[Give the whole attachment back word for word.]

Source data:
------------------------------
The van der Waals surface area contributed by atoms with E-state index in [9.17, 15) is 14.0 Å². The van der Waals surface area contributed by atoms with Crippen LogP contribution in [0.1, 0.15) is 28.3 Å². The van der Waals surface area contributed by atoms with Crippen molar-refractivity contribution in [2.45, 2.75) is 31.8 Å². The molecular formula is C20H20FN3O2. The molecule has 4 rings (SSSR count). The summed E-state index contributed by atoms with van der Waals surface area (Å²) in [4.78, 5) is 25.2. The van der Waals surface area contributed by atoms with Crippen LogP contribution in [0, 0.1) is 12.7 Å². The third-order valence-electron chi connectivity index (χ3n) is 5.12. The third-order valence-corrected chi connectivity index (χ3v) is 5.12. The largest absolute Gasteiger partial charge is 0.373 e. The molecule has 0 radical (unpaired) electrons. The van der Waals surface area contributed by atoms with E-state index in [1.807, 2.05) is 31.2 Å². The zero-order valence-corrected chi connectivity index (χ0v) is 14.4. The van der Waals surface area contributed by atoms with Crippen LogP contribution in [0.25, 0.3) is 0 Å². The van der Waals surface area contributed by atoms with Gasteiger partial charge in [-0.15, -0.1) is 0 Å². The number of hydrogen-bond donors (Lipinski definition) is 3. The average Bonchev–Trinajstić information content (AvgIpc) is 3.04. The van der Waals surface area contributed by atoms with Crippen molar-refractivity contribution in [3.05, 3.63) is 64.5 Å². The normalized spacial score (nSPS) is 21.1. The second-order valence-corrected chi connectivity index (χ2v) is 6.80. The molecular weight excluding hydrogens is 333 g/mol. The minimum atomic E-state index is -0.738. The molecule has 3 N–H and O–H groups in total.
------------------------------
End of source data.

The van der Waals surface area contributed by atoms with E-state index in [9.17, 15) is 14.0 Å². The van der Waals surface area contributed by atoms with Crippen LogP contribution in [0.1, 0.15) is 28.3 Å². The van der Waals surface area contributed by atoms with Crippen molar-refractivity contribution in [2.45, 2.75) is 31.8 Å². The molecular formula is C20H20FN3O2. The molecule has 4 rings (SSSR count). The summed E-state index contributed by atoms with van der Waals surface area (Å²) in [4.78, 5) is 25.2. The van der Waals surface area contributed by atoms with Crippen LogP contribution in [0, 0.1) is 12.7 Å². The third-order valence-electron chi connectivity index (χ3n) is 5.12. The third-order valence-corrected chi connectivity index (χ3v) is 5.12. The largest absolute Gasteiger partial charge is 0.373 e. The molecule has 0 radical (unpaired) electrons. The van der Waals surface area contributed by atoms with E-state index in [1.807, 2.05) is 31.2 Å². The zero-order valence-corrected chi connectivity index (χ0v) is 14.4. The van der Waals surface area contributed by atoms with Crippen LogP contribution in [0.25, 0.3) is 0 Å². The van der Waals surface area contributed by atoms with Gasteiger partial charge in [-0.15, -0.1) is 0 Å². The number of hydrogen-bond donors (Lipinski definition) is 3. The average Bonchev–Trinajstić information content (AvgIpc) is 3.04. The van der Waals surface area contributed by atoms with Crippen molar-refractivity contribution in [3.05, 3.63) is 64.5 Å². The normalized spacial score (nSPS) is 21.1. The second-order valence-corrected chi connectivity index (χ2v) is 6.80. The molecular weight excluding hydrogens is 333 g/mol. The minimum atomic E-state index is -0.738. The molecule has 3 N–H and O–H groups in total.